• Activities for Incoming Kindergarten Students
    1.      Number Identification

    This skill involves your child identifying numbers (being able to read numbers) on signs and other items.  To help your child practice this skill…


    • Have your child read license plate numbers when you are at a traffic light or in a parking lot
    • Read house numbers, speed limit signs, route numbers, etc. when walking, bike riding, riding in the car
    • Write down random numbers that you dictate
    • Use flash cards for teaching


    2.      Number Concepts

    Children demonstrate this type of knowledge when they are able to tell how many, more, less, etc.  Help your child with this skill…


    • With games such as “Show me.”  Use household objects to have the child “show” the correct number, for example, “Show me 5 crayons.” Or “show me 8 spoons.”
    • Counting whenever possible:  now many steps in a flight of stairs, canned goods in the cupboard, crayons in a box, puzzle pieces, birds on a wire, envelopes in the mailbox, etc.  *Note:  It is important for the child to touch objects when counting to ensure one-to-one correspondence as sometimes children can count correctly in sequence but do not show correct one-to-one correspondence.
    • Playing “Top It” with a regular deck of cards.  Take out the face cards and keep the number cards.  Divide the cards equally between the players.  Each player turns over a card and whoever has the card worth more gets to keep the cards just played.  After all cards in the deck have been played, the player with the most cards wins the game.
    • Adding (up to 10).  Try to use real life examples whenever possible.  For example, “There are 2 chairs at the table.  We need three more.  How many chairs will there be altogether?”
    • Subtracting (from sums 10 or less).  “We had 7 cupcakes.  Dad ate 3.  How many are left?”  If your child likes to draw, it may be helpful to have him/her draw a picture to demonstrate understanding of adding and subtracting.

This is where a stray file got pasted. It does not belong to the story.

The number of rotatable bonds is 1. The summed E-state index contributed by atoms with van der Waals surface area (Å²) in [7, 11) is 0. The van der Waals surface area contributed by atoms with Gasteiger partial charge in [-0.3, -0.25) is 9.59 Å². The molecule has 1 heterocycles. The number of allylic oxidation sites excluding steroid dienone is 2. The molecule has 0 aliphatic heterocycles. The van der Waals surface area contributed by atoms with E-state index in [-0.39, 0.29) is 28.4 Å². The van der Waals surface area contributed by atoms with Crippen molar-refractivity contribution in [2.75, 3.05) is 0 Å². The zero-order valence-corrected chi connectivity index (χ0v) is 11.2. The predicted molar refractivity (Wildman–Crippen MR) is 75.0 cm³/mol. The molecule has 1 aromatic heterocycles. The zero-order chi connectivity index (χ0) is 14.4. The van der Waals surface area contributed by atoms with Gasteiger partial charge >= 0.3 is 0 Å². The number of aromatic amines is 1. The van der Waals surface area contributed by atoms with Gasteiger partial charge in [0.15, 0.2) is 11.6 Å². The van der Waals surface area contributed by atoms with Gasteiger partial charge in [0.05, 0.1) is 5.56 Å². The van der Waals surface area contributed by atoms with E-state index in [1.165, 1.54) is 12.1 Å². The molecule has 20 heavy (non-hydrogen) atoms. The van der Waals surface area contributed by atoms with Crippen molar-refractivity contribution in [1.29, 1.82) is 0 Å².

• Sorting:  match pairs of socks, shoes; sort bigger items from smaller ones; sort by sets (put lollipops in each baggie).
    • Answering questions:  “Which box has more toys?  Which is less, 8 or 9?”
    • Helping with meals to learn about measuring, temperature and time.


    3.      Word Writing

    To help your child learn to write words, tell him, “Watch my mouth,” then slowly say the word.  By looking at how you shape your mouth and where your tongue is positioned, kids can visualize making the sound while they hear it.  Always ask your child to guess how to spell a word before you spell it correctly for him.  After your child writes her words down, you should do the “adult” writing on the same paper either under each word or in a sentence somewhere on the paper.  Point out what letters or sounds were guessed correctly and how close his/her spelling was to the actual spelling.  Let the positive praise flow!





    Word Writing (continued)

    In order to create a writing habit, encourage your child to…

    • Learn to write the names of members of the family and pets
    • Make a “list” for the store allowing the child to use his/her own spelling.
    • Copy words from the titles of books, on a cereal box, out of a magazine or write the names of things he/she is fond of, such as, toys and games.
    • Sign his/her own name on birthday cards, etc. and use a capital letter for only the first letter and lower case letters for the rest of the name.